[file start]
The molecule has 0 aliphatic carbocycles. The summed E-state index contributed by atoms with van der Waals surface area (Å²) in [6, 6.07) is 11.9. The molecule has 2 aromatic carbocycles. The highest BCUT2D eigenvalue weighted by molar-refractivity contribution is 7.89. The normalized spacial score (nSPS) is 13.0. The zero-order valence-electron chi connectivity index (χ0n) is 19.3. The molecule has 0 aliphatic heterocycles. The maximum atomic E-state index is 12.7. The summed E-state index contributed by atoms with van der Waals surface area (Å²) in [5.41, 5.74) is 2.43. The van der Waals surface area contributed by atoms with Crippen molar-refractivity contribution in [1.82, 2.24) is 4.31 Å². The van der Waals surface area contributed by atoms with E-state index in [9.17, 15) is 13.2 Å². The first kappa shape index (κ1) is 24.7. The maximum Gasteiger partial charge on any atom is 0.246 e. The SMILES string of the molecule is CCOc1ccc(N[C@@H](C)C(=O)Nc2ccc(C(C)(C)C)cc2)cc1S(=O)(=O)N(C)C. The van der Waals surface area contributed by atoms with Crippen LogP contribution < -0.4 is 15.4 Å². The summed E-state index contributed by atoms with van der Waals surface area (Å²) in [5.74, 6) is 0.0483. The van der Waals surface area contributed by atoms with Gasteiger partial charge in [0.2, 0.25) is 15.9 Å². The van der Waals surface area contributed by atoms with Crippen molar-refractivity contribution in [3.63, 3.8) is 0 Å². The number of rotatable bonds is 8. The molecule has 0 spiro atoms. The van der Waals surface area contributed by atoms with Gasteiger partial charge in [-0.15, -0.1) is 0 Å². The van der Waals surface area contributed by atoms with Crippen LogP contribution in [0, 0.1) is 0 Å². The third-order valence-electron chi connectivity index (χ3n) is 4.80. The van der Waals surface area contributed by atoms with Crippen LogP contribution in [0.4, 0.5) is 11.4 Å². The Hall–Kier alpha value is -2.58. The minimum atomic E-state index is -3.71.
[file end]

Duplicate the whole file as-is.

The molecule has 0 aliphatic carbocycles. The summed E-state index contributed by atoms with van der Waals surface area (Å²) in [6, 6.07) is 11.9. The molecule has 2 aromatic carbocycles. The highest BCUT2D eigenvalue weighted by molar-refractivity contribution is 7.89. The normalized spacial score (nSPS) is 13.0. The zero-order valence-electron chi connectivity index (χ0n) is 19.3. The molecule has 0 aliphatic heterocycles. The maximum atomic E-state index is 12.7. The summed E-state index contributed by atoms with van der Waals surface area (Å²) in [5.41, 5.74) is 2.43. The van der Waals surface area contributed by atoms with Crippen molar-refractivity contribution in [1.82, 2.24) is 4.31 Å². The van der Waals surface area contributed by atoms with E-state index in [9.17, 15) is 13.2 Å². The first kappa shape index (κ1) is 24.7. The maximum Gasteiger partial charge on any atom is 0.246 e. The SMILES string of the molecule is CCOc1ccc(N[C@@H](C)C(=O)Nc2ccc(C(C)(C)C)cc2)cc1S(=O)(=O)N(C)C. The van der Waals surface area contributed by atoms with Crippen LogP contribution < -0.4 is 15.4 Å². The summed E-state index contributed by atoms with van der Waals surface area (Å²) in [5.74, 6) is 0.0483. The van der Waals surface area contributed by atoms with Gasteiger partial charge in [0.2, 0.25) is 15.9 Å². The van der Waals surface area contributed by atoms with Crippen molar-refractivity contribution in [3.63, 3.8) is 0 Å². The number of rotatable bonds is 8. The molecule has 0 spiro atoms. The van der Waals surface area contributed by atoms with Gasteiger partial charge in [-0.15, -0.1) is 0 Å². The van der Waals surface area contributed by atoms with Crippen LogP contribution in [0, 0.1) is 0 Å². The third-order valence-electron chi connectivity index (χ3n) is 4.80. The van der Waals surface area contributed by atoms with Crippen LogP contribution in [0.4, 0.5) is 11.4 Å². The Hall–Kier alpha value is -2.58. The minimum atomic E-state index is -3.71.